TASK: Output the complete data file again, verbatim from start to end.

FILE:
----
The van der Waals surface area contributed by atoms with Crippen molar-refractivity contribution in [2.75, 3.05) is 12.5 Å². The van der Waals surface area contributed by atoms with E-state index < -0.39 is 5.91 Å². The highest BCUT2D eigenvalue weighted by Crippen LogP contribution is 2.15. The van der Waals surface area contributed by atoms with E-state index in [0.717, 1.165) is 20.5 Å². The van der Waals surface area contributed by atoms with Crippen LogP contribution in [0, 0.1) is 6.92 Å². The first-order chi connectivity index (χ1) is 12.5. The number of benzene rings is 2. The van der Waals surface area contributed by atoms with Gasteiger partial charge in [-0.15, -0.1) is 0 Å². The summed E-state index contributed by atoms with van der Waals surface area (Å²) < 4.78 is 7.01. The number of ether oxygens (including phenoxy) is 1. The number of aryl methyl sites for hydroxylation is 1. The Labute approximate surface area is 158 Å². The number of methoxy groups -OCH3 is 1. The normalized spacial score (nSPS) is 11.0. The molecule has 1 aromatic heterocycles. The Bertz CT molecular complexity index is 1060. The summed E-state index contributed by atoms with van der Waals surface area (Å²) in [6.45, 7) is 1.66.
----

The van der Waals surface area contributed by atoms with Crippen molar-refractivity contribution in [2.75, 3.05) is 12.5 Å². The van der Waals surface area contributed by atoms with E-state index < -0.39 is 5.91 Å². The highest BCUT2D eigenvalue weighted by Crippen LogP contribution is 2.15. The van der Waals surface area contributed by atoms with E-state index in [0.717, 1.165) is 20.5 Å². The van der Waals surface area contributed by atoms with Crippen LogP contribution in [0, 0.1) is 6.92 Å². The first-order chi connectivity index (χ1) is 12.5. The number of benzene rings is 2. The van der Waals surface area contributed by atoms with Gasteiger partial charge in [-0.15, -0.1) is 0 Å². The summed E-state index contributed by atoms with van der Waals surface area (Å²) < 4.78 is 7.01. The number of ether oxygens (including phenoxy) is 1. The number of aryl methyl sites for hydroxylation is 1. The Labute approximate surface area is 158 Å². The number of methoxy groups -OCH3 is 1. The normalized spacial score (nSPS) is 11.0. The molecule has 1 aromatic heterocycles. The Bertz CT molecular complexity index is 1060. The summed E-state index contributed by atoms with van der Waals surface area (Å²) in [6.45, 7) is 1.66.